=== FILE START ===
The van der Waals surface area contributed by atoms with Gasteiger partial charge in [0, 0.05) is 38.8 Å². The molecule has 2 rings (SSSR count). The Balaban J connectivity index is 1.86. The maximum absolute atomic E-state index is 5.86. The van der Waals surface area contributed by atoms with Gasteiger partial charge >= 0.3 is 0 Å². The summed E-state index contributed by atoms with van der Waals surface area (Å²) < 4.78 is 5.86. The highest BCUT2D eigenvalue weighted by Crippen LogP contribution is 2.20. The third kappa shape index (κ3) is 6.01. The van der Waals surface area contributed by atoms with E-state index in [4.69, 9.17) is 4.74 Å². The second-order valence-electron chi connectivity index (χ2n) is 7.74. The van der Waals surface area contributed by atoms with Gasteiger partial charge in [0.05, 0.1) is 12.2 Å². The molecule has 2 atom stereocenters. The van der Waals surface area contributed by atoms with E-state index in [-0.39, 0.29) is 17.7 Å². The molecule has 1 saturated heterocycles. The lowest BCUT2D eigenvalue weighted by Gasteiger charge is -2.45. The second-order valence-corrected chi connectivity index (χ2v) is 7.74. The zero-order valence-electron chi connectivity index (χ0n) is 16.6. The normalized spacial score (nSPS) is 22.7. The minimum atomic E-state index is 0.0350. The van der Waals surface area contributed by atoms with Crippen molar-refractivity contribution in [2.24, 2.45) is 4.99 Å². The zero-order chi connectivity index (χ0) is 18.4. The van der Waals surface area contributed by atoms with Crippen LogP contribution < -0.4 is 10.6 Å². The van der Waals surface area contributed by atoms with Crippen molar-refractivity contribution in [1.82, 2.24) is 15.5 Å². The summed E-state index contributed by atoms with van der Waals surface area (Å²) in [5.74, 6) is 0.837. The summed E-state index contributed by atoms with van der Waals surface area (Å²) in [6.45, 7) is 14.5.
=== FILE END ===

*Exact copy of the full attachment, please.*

The van der Waals surface area contributed by atoms with Gasteiger partial charge in [0, 0.05) is 38.8 Å². The molecule has 2 rings (SSSR count). The Balaban J connectivity index is 1.86. The maximum absolute atomic E-state index is 5.86. The van der Waals surface area contributed by atoms with Gasteiger partial charge >= 0.3 is 0 Å². The summed E-state index contributed by atoms with van der Waals surface area (Å²) < 4.78 is 5.86. The highest BCUT2D eigenvalue weighted by Crippen LogP contribution is 2.20. The third kappa shape index (κ3) is 6.01. The van der Waals surface area contributed by atoms with E-state index in [4.69, 9.17) is 4.74 Å². The second-order valence-electron chi connectivity index (χ2n) is 7.74. The van der Waals surface area contributed by atoms with Gasteiger partial charge in [0.05, 0.1) is 12.2 Å². The molecule has 2 atom stereocenters. The van der Waals surface area contributed by atoms with E-state index in [-0.39, 0.29) is 17.7 Å². The molecule has 1 saturated heterocycles. The lowest BCUT2D eigenvalue weighted by Gasteiger charge is -2.45. The second-order valence-corrected chi connectivity index (χ2v) is 7.74. The zero-order valence-electron chi connectivity index (χ0n) is 16.6. The normalized spacial score (nSPS) is 22.7. The minimum atomic E-state index is 0.0350. The van der Waals surface area contributed by atoms with Crippen molar-refractivity contribution in [2.24, 2.45) is 4.99 Å². The zero-order chi connectivity index (χ0) is 18.4. The van der Waals surface area contributed by atoms with Crippen LogP contribution < -0.4 is 10.6 Å². The van der Waals surface area contributed by atoms with Crippen molar-refractivity contribution in [1.82, 2.24) is 15.5 Å². The summed E-state index contributed by atoms with van der Waals surface area (Å²) in [5.74, 6) is 0.837. The summed E-state index contributed by atoms with van der Waals surface area (Å²) in [6.45, 7) is 14.5.